in the village is swept and prepared for the purpose. The chiefs
and old warriors, take seats on mats which have been spread at
the upper end of the square-the drummers and singers come next,
and the braves and women form the sides, leaving a large space
in the middle. The drums beat, and the singers commence. A warrior
enters the square, keeping time with the music. He shows the manner
he started on a war party- how he approached the enemy-he strikes,
and describes the way he killed him. All join in applause. He
then leaves the square, and another enters and takes his place.
Such of our young men as have not been out in war parties, and
killed an enemy, stand back ashamed-not being able to enter the
square. I remember that I was ashamed to look where our young
women stood, before I could take my stand in the square as a warrior.
What pleasure it is to an old warrior, to see his son come forward
and relate his exploits-it makes him feel young, and induces him
to enter the square, and "fight his battles o'er again." This national dance makes our warriors. When I was travelling
last summer, on à steam boat, on a large river, going from
New York to Albany, I was shown the place where the Americans
dance their national dance [West Point]; where the old warriors
recount to their young men, what they have done, to stimulate
them to go and do likewise. This surprised me, as I did not think
the whites understood our way of making braves.
When our national dance is over-our cornfields hoed, and every
weed dug up, and our corn about knee-high, all our young men would
start in a direction towards sundown, to hunt deer and buffalo-being
prepared, also, to kill Sioux, if any are found on our hunting
grounds-a part of our old men and women to the lead mines to make
lead-and the remainder of our people start to fish, and get mat
stuff. Every one leaves the village, and remains about forty days.
They then return: the hunting party bringing in dried buffalo
and deer meat, and sometimes Sioux scalps, when they are found
trespassing on our hunting grounds. At other times they are met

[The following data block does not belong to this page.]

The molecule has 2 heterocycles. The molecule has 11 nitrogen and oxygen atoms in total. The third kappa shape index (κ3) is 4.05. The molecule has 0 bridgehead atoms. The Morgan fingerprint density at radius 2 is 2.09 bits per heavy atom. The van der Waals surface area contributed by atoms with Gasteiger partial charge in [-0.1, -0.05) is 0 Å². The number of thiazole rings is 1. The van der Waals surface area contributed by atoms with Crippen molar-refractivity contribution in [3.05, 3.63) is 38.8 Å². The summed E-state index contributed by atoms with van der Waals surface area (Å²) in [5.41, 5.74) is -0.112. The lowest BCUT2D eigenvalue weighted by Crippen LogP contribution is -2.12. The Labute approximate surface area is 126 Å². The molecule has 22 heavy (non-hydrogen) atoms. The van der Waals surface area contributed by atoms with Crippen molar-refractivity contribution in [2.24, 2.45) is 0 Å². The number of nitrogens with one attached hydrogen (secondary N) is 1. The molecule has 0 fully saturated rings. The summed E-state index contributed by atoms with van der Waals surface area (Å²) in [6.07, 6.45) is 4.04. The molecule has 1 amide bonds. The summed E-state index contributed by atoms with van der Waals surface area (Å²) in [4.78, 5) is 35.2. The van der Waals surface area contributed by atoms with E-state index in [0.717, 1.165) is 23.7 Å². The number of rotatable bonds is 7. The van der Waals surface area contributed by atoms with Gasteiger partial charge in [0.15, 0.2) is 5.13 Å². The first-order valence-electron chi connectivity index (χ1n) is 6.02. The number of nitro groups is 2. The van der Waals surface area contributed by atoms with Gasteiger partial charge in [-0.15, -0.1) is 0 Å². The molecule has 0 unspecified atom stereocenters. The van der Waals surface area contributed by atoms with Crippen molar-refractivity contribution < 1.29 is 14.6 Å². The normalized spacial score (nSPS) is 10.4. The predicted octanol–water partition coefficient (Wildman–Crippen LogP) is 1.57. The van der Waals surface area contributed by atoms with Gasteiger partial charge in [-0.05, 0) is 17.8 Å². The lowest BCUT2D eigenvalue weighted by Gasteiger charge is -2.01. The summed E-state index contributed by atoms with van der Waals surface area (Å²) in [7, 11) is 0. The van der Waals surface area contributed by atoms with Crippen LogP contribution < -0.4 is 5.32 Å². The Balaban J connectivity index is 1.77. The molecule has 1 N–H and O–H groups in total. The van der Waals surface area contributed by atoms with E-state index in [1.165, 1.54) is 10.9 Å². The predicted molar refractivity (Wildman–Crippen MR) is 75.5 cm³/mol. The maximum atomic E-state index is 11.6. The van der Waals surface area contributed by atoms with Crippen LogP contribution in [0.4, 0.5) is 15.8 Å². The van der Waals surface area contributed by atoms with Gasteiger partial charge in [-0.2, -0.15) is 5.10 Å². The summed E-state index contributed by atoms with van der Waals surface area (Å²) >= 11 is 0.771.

by a party of Sioux too strong for them, and are driven in. If
the Sioux have killed the Sacs last, they expect to be retaliated
upon, and will fly before them, and vice versa. Each party knows
that the other has a right to retaliate, which induces those who
have killed last, to give way before their enemy-as neither wish
to strike, except to avenge the death of their relatives. All
our wars are predicated by the relatives of those killed; or by
aggressions upon our hunting grounds.
The party from the lead mines bring lead, and the others dried
fish, and mats for our winter lodges. Presents are now made by
each party; the first, giving to the others dried buffalo and
deer, and they, in exchange, presenting them with lead, dried
fish, and mats.
This is a happy season of the year-having plenty of provisions,
such as beans, squashes, and other produce, with our dried meat
and fish, we continue to make feasts and visit each other, until
our corn is ripe. Some lodge in the village makes a feast daily,
to the Great Spirit. I cannot explain this so that the white people
would comprehend me, as we have no regular standard among us.
Every one makes his feast as he thinks best, to please the Great
Spirit, who has the care of all beings created. Others believe
in two Spirits one good and one bad, and make feasts for the Bad
Spirit, to keep him quiet! If they can make peace with him, the
Good Spirit will not hurt them! For my part, I am of opinion,
that so far as we have reason, we have a right to use it, in determining
what is right or wrong; and should pursue that path which we believe
to be right- believing, that "whatever is, is right."
If the Great and Good Spirit wished us to believe and do as the
whites, he could easily change our opinions, so that we would
see, and think, and act as they do. We are nothing compared to
His power, and we feel and know it. We have men among us, like
the whites, who pretend to know the right path, but will not consent
to show it without pay! I have no faith in their paths-but believe
that every man must make his own path! When our corn is getting ripe, our young people watch with anxiety
for the signal to pull roastingears-as none dare touch them
until the proper time. When the corn is fit to use, another great
ceremony takes place, with feasting, and returning thanks to the
Great Spirit for giving us corn.
Chief Black Hawk, Black Hawk, An Autobiography, ed. Donald
Jackson (Urbana: University of Illinois Press, 1964), pp. 8691.
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(c)Paul Halsall Aug 1997